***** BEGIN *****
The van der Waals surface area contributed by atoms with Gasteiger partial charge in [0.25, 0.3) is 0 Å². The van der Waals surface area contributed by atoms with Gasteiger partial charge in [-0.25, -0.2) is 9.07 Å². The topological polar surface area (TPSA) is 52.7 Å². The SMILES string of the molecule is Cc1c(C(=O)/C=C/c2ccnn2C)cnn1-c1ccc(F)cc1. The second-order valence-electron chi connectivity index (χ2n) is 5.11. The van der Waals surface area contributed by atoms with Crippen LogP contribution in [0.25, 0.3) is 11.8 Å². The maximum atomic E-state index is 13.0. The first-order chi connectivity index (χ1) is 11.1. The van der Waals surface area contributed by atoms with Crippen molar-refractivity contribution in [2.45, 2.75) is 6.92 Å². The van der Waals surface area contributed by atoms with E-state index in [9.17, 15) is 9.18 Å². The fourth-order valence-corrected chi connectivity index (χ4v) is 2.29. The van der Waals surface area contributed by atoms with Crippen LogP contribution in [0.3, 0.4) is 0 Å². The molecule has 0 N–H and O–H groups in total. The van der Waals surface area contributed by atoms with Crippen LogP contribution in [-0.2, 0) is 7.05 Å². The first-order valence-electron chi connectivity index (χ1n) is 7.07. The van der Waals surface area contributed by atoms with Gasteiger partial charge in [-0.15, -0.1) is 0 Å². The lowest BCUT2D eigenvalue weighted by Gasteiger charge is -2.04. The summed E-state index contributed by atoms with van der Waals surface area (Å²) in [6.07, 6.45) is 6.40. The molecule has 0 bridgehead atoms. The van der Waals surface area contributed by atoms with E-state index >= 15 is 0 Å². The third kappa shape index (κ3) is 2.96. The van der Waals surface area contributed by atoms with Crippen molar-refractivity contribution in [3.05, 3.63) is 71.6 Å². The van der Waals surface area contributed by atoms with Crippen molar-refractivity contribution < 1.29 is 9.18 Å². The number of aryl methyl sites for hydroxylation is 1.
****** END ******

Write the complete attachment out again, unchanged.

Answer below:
The van der Waals surface area contributed by atoms with Gasteiger partial charge in [0.25, 0.3) is 0 Å². The van der Waals surface area contributed by atoms with Gasteiger partial charge in [-0.25, -0.2) is 9.07 Å². The topological polar surface area (TPSA) is 52.7 Å². The SMILES string of the molecule is Cc1c(C(=O)/C=C/c2ccnn2C)cnn1-c1ccc(F)cc1. The second-order valence-electron chi connectivity index (χ2n) is 5.11. The van der Waals surface area contributed by atoms with Crippen LogP contribution in [0.25, 0.3) is 11.8 Å². The maximum atomic E-state index is 13.0. The first-order chi connectivity index (χ1) is 11.1. The van der Waals surface area contributed by atoms with Crippen molar-refractivity contribution in [2.45, 2.75) is 6.92 Å². The van der Waals surface area contributed by atoms with E-state index in [9.17, 15) is 9.18 Å². The fourth-order valence-corrected chi connectivity index (χ4v) is 2.29. The van der Waals surface area contributed by atoms with Crippen LogP contribution in [0.3, 0.4) is 0 Å². The molecule has 0 N–H and O–H groups in total. The van der Waals surface area contributed by atoms with Crippen LogP contribution in [-0.2, 0) is 7.05 Å². The first-order valence-electron chi connectivity index (χ1n) is 7.07. The van der Waals surface area contributed by atoms with Gasteiger partial charge in [-0.15, -0.1) is 0 Å². The lowest BCUT2D eigenvalue weighted by Gasteiger charge is -2.04. The summed E-state index contributed by atoms with van der Waals surface area (Å²) in [6.07, 6.45) is 6.40. The molecule has 0 bridgehead atoms. The van der Waals surface area contributed by atoms with E-state index >= 15 is 0 Å². The third kappa shape index (κ3) is 2.96. The van der Waals surface area contributed by atoms with Crippen molar-refractivity contribution in [3.05, 3.63) is 71.6 Å². The van der Waals surface area contributed by atoms with Crippen molar-refractivity contribution < 1.29 is 9.18 Å². The number of aryl methyl sites for hydroxylation is 1.